How do I interpret a coding test report?

Even non-technical recruiters can evaluate a candidate's coding test by using the information below. You can also share it with your developers to get their expert opinion.

The overall result of a coding test shows up as a percentage score. This score appears among the other test scores from an assessment on the candidate results page:

Clicking on the link "(Report)" will take you to the following screen:

    • Email this report: This allows you to send the coding report to one of your developers for review. They’ll be able to access the report for the next 14 days.
    • Test score: The coding test is scored on the basis of test cases. These test cases check if a given input in the candidate's code returns the required output. There are test cases that the candidate can use during the test to see if they're headed in the right direction. There are also validation test cases. These are not available to the candidate. The validation test cases determine the test score. The test score represents the % of the validation test cases that are passed. The test score breaks down into a correctness score and a performance score, though most coding tests will only have a correctness score. 
    • Correctness score: The correctness score covers all the validation test cases that determine if a given input returns the required output.
    • Performance score: Performance test cases make up the performance score. Those test cases not only require the right output, but the output also needs to be returned within a given timeframe (in milliseconds). Performance test cases are used if there is an efficiency requirement in the code.
    • Question: On the left-hand side, you'll see the coding question that the candidate received. Every coding test in our library has a database of possible coding questions. Only one of these is given to the candidate during the assessment. The question typically gives some context, specifies the requirements, and gives a few examples to illustrate how the code should work.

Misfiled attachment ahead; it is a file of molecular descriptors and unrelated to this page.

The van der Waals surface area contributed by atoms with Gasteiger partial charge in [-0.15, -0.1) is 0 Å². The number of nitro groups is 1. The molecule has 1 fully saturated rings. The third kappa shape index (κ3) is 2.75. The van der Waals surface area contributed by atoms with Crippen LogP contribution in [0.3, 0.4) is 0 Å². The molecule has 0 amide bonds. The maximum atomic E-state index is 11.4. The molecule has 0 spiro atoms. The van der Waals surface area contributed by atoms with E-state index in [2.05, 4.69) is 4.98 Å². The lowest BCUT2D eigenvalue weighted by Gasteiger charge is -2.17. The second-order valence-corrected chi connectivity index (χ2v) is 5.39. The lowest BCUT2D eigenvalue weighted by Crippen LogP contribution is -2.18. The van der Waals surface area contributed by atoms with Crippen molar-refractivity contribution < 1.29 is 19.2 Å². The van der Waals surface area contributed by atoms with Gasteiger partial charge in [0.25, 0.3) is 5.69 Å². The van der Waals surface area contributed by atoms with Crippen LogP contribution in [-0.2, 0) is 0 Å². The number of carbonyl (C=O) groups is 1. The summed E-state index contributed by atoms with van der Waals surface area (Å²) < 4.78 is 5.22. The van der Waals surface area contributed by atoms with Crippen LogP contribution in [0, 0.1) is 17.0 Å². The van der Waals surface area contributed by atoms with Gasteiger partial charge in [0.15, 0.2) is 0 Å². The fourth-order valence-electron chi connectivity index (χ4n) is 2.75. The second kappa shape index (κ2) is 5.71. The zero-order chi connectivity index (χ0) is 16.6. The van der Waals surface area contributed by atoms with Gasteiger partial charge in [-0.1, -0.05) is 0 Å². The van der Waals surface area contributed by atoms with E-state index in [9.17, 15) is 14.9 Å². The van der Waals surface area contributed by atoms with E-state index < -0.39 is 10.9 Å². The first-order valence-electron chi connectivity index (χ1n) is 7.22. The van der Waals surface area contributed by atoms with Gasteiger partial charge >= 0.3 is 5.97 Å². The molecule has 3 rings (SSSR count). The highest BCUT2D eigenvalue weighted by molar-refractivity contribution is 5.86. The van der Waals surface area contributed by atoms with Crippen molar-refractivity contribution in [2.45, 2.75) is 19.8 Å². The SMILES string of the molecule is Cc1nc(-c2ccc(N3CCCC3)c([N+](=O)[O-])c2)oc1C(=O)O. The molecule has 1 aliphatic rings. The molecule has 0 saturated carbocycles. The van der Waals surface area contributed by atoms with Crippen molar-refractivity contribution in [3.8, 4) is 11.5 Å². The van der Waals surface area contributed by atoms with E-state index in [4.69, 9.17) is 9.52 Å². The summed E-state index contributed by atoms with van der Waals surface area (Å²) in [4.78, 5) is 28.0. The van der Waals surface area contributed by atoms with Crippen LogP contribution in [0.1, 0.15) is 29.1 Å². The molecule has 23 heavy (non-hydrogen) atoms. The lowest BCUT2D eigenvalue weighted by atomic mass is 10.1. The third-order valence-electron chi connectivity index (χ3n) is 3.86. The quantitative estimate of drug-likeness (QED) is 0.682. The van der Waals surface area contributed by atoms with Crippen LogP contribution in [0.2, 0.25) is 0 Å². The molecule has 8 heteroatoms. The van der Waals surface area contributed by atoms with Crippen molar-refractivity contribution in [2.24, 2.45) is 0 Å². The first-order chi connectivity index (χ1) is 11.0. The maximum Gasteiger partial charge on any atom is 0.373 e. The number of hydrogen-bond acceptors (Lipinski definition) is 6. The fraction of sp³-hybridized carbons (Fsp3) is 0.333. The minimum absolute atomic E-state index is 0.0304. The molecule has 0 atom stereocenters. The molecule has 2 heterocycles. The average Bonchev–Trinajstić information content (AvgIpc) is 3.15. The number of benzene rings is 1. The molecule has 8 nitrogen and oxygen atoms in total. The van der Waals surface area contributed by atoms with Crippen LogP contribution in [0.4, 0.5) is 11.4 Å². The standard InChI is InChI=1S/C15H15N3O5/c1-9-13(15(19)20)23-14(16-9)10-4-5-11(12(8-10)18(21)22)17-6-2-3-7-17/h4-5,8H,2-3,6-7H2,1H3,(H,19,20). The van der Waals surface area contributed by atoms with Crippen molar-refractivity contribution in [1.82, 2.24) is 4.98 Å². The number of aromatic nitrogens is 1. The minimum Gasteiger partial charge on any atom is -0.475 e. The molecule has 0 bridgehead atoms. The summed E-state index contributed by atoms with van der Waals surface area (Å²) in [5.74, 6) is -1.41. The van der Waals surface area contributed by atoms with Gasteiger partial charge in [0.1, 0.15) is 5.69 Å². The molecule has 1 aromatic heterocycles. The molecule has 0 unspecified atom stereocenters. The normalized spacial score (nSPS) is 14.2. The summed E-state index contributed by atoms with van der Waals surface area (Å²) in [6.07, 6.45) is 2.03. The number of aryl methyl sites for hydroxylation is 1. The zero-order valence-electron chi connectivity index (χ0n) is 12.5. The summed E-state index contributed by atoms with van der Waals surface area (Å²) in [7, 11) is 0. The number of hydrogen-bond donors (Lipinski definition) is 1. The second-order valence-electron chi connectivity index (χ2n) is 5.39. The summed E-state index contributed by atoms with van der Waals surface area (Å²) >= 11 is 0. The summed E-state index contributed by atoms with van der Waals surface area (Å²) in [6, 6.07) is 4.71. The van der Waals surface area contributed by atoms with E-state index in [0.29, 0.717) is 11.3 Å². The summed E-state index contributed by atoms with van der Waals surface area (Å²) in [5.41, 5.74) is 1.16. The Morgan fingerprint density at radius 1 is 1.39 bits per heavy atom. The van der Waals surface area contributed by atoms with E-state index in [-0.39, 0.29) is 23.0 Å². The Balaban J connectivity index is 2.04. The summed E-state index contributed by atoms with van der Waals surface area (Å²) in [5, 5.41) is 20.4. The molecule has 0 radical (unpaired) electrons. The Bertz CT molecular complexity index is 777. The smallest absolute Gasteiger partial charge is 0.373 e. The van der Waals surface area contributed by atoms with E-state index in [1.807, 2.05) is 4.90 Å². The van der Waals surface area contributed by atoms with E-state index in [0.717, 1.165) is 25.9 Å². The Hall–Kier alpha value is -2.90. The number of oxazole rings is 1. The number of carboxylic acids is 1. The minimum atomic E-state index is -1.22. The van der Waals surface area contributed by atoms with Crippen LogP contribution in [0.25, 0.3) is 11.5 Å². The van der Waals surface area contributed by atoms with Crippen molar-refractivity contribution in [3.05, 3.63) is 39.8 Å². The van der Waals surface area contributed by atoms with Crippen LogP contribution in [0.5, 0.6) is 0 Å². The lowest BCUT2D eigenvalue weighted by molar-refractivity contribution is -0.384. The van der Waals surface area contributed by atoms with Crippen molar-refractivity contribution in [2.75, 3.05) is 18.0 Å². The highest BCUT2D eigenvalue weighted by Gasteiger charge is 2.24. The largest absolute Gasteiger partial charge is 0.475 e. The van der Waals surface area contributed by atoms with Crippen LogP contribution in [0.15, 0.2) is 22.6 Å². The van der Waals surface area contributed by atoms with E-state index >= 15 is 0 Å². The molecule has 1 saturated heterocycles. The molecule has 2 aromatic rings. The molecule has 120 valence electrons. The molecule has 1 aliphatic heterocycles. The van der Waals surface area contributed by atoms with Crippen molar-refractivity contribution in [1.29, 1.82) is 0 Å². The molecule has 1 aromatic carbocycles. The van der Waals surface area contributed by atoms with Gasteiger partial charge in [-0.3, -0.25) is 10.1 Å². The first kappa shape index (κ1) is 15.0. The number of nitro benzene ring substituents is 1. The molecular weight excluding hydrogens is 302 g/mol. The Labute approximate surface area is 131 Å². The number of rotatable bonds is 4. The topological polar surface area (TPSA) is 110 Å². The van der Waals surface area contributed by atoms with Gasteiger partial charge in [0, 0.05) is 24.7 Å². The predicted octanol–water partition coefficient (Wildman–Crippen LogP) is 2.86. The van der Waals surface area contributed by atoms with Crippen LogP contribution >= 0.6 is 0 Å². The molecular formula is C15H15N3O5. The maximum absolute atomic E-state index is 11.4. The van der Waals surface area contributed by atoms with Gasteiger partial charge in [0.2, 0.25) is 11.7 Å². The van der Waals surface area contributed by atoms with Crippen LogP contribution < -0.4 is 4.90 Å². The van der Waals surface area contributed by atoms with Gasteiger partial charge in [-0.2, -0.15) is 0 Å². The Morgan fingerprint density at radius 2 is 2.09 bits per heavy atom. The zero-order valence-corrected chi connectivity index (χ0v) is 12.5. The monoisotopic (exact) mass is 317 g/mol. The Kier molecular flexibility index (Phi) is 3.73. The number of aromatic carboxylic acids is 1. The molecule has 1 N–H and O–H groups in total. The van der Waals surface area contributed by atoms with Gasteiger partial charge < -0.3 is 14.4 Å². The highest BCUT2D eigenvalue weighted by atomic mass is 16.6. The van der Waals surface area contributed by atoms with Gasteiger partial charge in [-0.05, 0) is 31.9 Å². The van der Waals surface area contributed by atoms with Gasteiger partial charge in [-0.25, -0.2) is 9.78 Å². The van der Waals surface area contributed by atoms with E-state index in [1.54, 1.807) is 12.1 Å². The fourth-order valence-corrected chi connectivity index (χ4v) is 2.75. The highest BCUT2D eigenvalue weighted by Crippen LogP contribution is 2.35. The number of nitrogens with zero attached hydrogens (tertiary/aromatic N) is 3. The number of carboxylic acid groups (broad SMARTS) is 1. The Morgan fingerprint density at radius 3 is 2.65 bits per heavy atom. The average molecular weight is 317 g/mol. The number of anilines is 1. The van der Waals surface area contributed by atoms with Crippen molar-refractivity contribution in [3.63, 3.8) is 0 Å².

• Solution: On the right-hand side, you'll see the code that the candidate wrote or edited (in the case of a debugging test).
    • Timeline: You can play the code back from start to finish using the timeline. This allows you to see how it came together. On the timeline, we label when candidates copy & pasted elements of the code. The pasted parts are marked yellow in the editor. It also shows the instances when the candidate ran the code (showing “FAIL” and “PASS”).
    • User result: Underneath the code, you can find the results of test cases. For every code execution by the candidate, there is a result of the test cases in the “User result.” You can access these by clicking a "PASS" or "FAIL" label on the timeline. Here is an example of a user test result:
    • Validation result: The evaluated code determining the test score is marked on the timeline by a blue label. It shows the correctness score (100% in the example below):
      Below the code, you can find the validation result, showing the result of each of the validation test cases. Here is an example of one such test case:

    Typical error messages you may encounter:

    • "Task finished with errors": An exception occurred during the execution of at least one test case. In this case, the score is 0%, even if some test cases may have passed.
    • "Task reached unknown status": The code could not be compiled. This could happen if the candidate made changes to the function signature, for example. In this case, none of the test cases pass, and the score on the test is 0%.
    • "Task timed out": The code could not be executed in the given runtime limit. This leads to a 0% score on the test.